Sacred Season of Winter, Month of Astrea, November 28 – December 25

Sacred Season of Winter, Month of Astrea, November 28 – December 25


Sacred Season of Winter
The Season of Air and Star.

Sacred Month of Astrea (Star Maiden) November 28 – December 25
Star, (“Stella”), symbol of hope and guidance


Astrea The Starry Mother Posters by jabart12357



ArchMadria Pamela Lanides – Janite  Order

Lunadi, 1 Astrea, is the first day of the Sacred Season of Winter
and it is also the Feast of Madria Sofia.

Our five Seasons are considered to be sacred because each of them encapsulates one of our Five Main Mysteries and so, we enter each Season with deep devotion and humble joy.

The Sacred Season of Winter marks the beginning of the Daughter time of year beginning with the Mystery of the Nativity. It is the time when we are guided by the North Star, the Sacred Symbol of Winter. (More on the North Star to come.) The Holy Daughter, Dea Filia, is both the Star of Hope and the Midnight Star of Wonder.

During Astrea, the Holy Daughter first appears as our Star of Hope, She Who enfolds us within Her Soul and guides us back to Our Celestial Mother. Though we may feel, at times, like we are plunging and flailing beneath the depths of turbulent, inky seas, She uplifts us and shows us the way back to safe shores and the comforting light of home. So united with us is She, that there is nothing we experience that She does not experience with us, nothing within us that She does not understand. She sails those seas with us and is with us every moment of each day.

The darkest nights of Winter are a time of great hope and beauty. When better, can we see that fantastic display of starlight flashing against the velvet backdrop of space?

When other, (depending upon where one lives), are we able to witness the varied-colored display of the Aurora, the northern and southern lights?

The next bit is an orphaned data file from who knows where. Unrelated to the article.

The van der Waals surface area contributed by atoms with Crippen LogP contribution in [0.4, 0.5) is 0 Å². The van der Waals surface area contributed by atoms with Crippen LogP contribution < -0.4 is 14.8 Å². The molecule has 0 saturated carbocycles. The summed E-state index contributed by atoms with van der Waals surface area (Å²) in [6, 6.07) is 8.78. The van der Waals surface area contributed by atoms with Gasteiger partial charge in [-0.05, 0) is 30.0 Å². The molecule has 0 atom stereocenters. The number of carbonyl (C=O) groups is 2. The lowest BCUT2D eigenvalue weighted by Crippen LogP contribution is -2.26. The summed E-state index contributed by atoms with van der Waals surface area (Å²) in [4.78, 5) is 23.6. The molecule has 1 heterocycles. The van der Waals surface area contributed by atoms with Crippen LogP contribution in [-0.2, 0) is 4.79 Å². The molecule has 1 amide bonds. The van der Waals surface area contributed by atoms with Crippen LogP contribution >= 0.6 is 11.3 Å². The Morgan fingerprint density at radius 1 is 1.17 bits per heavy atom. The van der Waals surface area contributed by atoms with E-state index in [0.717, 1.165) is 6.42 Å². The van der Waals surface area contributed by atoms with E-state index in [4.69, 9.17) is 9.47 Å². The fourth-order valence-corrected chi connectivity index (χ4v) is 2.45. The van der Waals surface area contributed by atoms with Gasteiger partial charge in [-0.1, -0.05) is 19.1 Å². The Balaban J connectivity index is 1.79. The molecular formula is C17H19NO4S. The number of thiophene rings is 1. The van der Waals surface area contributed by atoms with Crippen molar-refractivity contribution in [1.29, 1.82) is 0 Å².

Here in the North, we experience a time of stillness, of quietness when the snow-pack covers the ground. In the South, it is a time when the harshness of the summer heat retreats and soft winter breezes stream through the land.

Winter is a time of introspection and relative rest for our souls, if we allow it to be so. We are able to take a step back and relax in the surety of our Faith, knowing that we are accomplishing Dea’s Sovereign Will in our daily lives. Let us take time for meditation and contemplation as we sit by our hearths or enjoy the beauty of Nature.



Madria Erin – Independent Filianic Priestess

Tomorrow is the first day of the Deanic month of Astraea, meaning Star Maiden. It’s also the first day of the Deanic season of Winter.
The correspondence of the stars to the winter makes a lot of sense to me.
Just as sailors in the days before our advanced navigational technology would use the North Star to guide them to safety, the Holy Daughter is our guide to safety. As we sail on the ocean of the universe, we can often feel lost and overwhelmed. But we turn our heads to the sky, and She is there to guide us home.
We decorate our homes with little lights that look like stars. After a long day of work in the winter, when the bus is late, when you’re freezing, wet, hungry and tired, you still know you have a warm, inviting home lit up with lights waiting for you. As does our Mother have a heavenly home lit up with lights prepared for us.